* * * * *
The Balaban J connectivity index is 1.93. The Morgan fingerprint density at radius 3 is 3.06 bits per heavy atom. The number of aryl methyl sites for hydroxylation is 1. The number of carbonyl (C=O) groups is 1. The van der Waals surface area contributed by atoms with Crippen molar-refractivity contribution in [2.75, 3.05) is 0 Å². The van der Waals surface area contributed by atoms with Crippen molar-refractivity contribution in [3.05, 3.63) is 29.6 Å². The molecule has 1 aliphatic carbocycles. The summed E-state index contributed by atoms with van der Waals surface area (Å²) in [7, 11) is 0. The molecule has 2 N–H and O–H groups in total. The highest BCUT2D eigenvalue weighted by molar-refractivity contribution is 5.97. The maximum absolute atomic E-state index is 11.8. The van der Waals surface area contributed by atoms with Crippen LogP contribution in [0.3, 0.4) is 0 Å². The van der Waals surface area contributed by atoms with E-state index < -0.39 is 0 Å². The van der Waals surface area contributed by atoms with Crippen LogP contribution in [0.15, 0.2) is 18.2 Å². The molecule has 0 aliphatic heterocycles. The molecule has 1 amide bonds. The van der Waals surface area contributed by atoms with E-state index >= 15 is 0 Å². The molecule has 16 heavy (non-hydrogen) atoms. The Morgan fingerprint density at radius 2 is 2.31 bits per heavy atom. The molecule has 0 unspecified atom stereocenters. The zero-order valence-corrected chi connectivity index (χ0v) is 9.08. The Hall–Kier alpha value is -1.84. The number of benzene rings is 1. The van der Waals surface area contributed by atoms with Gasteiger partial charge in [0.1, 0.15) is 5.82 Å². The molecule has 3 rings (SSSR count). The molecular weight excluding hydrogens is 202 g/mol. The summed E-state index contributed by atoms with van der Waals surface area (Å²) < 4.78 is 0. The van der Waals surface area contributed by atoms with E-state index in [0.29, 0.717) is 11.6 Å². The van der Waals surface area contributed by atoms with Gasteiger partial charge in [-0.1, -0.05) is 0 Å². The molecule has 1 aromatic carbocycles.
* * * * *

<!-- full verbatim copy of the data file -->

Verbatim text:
The Balaban J connectivity index is 1.93. The Morgan fingerprint density at radius 3 is 3.06 bits per heavy atom. The number of aryl methyl sites for hydroxylation is 1. The number of carbonyl (C=O) groups is 1. The van der Waals surface area contributed by atoms with Crippen molar-refractivity contribution in [2.75, 3.05) is 0 Å². The van der Waals surface area contributed by atoms with Crippen molar-refractivity contribution in [3.05, 3.63) is 29.6 Å². The molecule has 1 aliphatic carbocycles. The summed E-state index contributed by atoms with van der Waals surface area (Å²) in [7, 11) is 0. The molecule has 2 N–H and O–H groups in total. The highest BCUT2D eigenvalue weighted by molar-refractivity contribution is 5.97. The maximum absolute atomic E-state index is 11.8. The van der Waals surface area contributed by atoms with Crippen LogP contribution in [0.3, 0.4) is 0 Å². The van der Waals surface area contributed by atoms with E-state index < -0.39 is 0 Å². The van der Waals surface area contributed by atoms with Crippen LogP contribution in [0.15, 0.2) is 18.2 Å². The molecule has 0 aliphatic heterocycles. The molecule has 1 amide bonds. The van der Waals surface area contributed by atoms with E-state index >= 15 is 0 Å². The molecule has 16 heavy (non-hydrogen) atoms. The Morgan fingerprint density at radius 2 is 2.31 bits per heavy atom. The molecule has 0 unspecified atom stereocenters. The zero-order valence-corrected chi connectivity index (χ0v) is 9.08. The Hall–Kier alpha value is -1.84. The number of benzene rings is 1. The van der Waals surface area contributed by atoms with Gasteiger partial charge in [0.1, 0.15) is 5.82 Å². The molecule has 3 rings (SSSR count). The molecular weight excluding hydrogens is 202 g/mol. The summed E-state index contributed by atoms with van der Waals surface area (Å²) < 4.78 is 0. The van der Waals surface area contributed by atoms with E-state index in [0.29, 0.717) is 11.6 Å². The van der Waals surface area contributed by atoms with Gasteiger partial charge in [-0.1, -0.05) is 0 Å². The molecule has 1 aromatic carbocycles.